You Are Not So Smart: Why You Have Too Many Friends on Facebook, Why Your Memory Is Mostly Fiction, an d 46 Other Ways You're Deluding Yourself

You Are Not So Smart: Why You Have Too Many Friends on Facebook, Why Your Memory Is Mostly Fiction, an d 46 Other Ways You're Deluding Yourself

4.3 29
by David McRaney
     
 

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An entertaining illumination of the stupid beliefs that make us feel wise.

You believe you are a rational, logical being who sees the world as it really is, but journalist David McRaney is here to tell you that you're as deluded as the rest of us. But that's OK- delusions keep us sane. You Are Not So Smart is a celebration of self-delusion. It's

Overview

An entertaining illumination of the stupid beliefs that make us feel wise.

You believe you are a rational, logical being who sees the world as it really is, but journalist David McRaney is here to tell you that you're as deluded as the rest of us. But that's OK- delusions keep us sane. You Are Not So Smart is a celebration of self-delusion. It's like a psychology class, with all the boring parts taken out, and with no homework.

Based on the popular blog of the same name, You Are Not So Smart collects more than 46 of the lies we tell ourselves everyday, including:

  • Dunbar's Number - Humans evolved to live in bands of roughly 150 individuals, the brain cannot handle more than that number. If you have more than 150 Facebook friends, they are surely not all real friends.
  • Hindsight bias - When we learn something new, we reassure ourselves that we knew it all along.
  • Confirmation bias - Our brains resist new ideas, instead paying attention only to findings that reinforce our preconceived notions.
  • Brand loyalty - We reach for the same brand not because we trust its quality but because we want to reassure ourselves that we made a smart choice the last time we bought it.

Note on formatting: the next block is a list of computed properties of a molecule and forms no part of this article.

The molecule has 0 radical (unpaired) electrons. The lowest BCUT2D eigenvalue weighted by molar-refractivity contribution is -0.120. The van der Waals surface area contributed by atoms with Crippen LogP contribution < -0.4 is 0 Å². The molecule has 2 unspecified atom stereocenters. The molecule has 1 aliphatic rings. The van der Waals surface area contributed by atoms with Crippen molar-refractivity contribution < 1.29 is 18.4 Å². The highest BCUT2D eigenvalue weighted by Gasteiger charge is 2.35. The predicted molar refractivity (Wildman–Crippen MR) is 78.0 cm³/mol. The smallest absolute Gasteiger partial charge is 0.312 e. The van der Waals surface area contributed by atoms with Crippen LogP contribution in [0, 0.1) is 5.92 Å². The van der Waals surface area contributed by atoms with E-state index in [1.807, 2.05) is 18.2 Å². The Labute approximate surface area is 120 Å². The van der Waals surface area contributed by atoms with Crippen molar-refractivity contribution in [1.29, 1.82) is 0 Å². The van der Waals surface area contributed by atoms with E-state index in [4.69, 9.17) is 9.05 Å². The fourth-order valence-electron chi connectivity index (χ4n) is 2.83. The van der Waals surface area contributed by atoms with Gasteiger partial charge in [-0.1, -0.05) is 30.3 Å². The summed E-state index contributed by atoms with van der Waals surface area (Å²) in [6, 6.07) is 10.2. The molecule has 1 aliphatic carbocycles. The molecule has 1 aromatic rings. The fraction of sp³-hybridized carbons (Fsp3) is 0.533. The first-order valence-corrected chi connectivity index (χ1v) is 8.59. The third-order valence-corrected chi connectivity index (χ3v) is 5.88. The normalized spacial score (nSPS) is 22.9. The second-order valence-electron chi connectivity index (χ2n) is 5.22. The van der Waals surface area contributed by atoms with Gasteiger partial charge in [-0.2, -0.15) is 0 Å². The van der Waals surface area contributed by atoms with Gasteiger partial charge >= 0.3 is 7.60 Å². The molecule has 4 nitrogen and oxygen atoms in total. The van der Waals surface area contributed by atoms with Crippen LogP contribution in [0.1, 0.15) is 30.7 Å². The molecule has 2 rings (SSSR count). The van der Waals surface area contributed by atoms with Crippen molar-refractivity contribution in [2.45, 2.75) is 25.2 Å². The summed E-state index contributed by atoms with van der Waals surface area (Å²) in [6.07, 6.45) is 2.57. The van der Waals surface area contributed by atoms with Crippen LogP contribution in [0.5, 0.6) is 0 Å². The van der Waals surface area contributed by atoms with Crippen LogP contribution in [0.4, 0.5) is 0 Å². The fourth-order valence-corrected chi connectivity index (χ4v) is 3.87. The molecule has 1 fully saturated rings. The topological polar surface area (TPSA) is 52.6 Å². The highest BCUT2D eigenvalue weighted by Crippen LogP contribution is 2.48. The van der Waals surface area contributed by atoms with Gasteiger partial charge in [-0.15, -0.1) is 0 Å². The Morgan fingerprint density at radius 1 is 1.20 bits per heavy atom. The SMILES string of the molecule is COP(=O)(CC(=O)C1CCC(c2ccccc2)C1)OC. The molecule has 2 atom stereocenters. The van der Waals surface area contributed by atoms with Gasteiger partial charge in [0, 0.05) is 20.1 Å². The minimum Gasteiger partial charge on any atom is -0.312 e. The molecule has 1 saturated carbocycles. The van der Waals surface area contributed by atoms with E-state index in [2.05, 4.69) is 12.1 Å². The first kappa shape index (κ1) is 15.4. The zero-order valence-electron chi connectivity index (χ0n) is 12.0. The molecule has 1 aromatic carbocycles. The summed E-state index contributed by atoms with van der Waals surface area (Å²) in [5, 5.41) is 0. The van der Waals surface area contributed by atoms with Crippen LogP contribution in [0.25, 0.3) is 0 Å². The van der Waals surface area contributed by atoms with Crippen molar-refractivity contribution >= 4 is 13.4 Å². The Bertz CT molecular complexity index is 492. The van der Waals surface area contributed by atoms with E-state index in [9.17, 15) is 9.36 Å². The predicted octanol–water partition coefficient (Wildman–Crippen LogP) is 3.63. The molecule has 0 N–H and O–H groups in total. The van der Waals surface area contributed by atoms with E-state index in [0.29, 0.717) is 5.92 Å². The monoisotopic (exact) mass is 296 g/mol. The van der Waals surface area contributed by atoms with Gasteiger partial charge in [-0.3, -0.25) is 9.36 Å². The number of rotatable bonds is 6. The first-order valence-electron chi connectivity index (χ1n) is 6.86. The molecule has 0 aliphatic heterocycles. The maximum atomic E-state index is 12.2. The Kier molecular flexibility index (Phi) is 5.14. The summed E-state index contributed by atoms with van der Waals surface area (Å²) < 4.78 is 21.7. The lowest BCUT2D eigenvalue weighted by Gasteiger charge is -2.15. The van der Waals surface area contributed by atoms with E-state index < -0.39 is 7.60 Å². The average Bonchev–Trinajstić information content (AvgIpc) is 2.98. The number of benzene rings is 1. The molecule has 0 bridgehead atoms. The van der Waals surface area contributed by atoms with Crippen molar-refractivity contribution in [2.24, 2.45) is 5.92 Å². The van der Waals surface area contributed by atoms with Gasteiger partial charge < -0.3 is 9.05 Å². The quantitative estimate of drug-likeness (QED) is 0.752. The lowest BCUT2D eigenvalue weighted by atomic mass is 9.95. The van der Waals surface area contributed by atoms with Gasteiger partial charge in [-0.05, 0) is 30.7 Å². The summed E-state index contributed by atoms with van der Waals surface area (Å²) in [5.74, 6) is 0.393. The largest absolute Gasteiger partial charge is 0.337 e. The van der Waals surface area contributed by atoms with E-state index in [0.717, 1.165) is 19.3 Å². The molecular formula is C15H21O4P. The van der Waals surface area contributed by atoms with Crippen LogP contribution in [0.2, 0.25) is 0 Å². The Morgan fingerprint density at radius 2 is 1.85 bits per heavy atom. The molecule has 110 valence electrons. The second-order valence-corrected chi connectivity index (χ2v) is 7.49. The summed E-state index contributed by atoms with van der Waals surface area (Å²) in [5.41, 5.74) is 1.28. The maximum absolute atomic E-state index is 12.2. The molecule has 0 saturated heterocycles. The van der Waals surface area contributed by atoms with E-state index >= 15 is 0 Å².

Packed with interesting sidebars and quick guides on cognition and common fallacies, You Are Not So Smart is a fascinating synthesis of cutting-edge psychology research to turn our minds inside out.

Editorial Reviews

This book's subtitle assertions mark just the beginning of its counterintuitive lessons. David McRaney's You Are Not So Smart is a savvy pop psychology tutorial on little-known concepts such as the Texas Sharpshooter Fallacy, the Backfire Effect, the Theory of Learned Helplessness, and the Just World Fallacy. A winning guide to common fallacies for the libraries of authors like Malcolm Gladwell.

Product Details

ISBN-13:
9781101545355
Publisher:
Penguin Publishing Group
Publication date:
10/27/2011
Sold by:
Penguin Group
Format:
NOOK Book
Pages:
320
Sales rank:
110,978
File size:
486 KB
Age Range:
18 Years

What People are saying about this

From the Publisher
"In an Idiocracy dominated by cable TV bobbleheads, government propagandists, and corporate spinmeisters, many of us know that mass ignorance is a huge problem. Now, thanks to David McRaney's mind-blowing book, we can finally see the scientific roots of that problem. Anybody still self-aware enough to wonder why society now worships willful stupidity should read this book." -David Sirota, author of Back to Our Future: How the 1980s Explain the World We Live In Now

Meet the Author

A two-time winner of the William Randolph Hearst Award, journalist David McRaney writes the blog youarenotsosmart.com. A self-described psychology nerd, he lives in Hattiesburg, Mississippi.

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You Are Not So Smart 4.3 out of 5 based on 1 ratings. 29 reviews.
George_D68 More than 1 year ago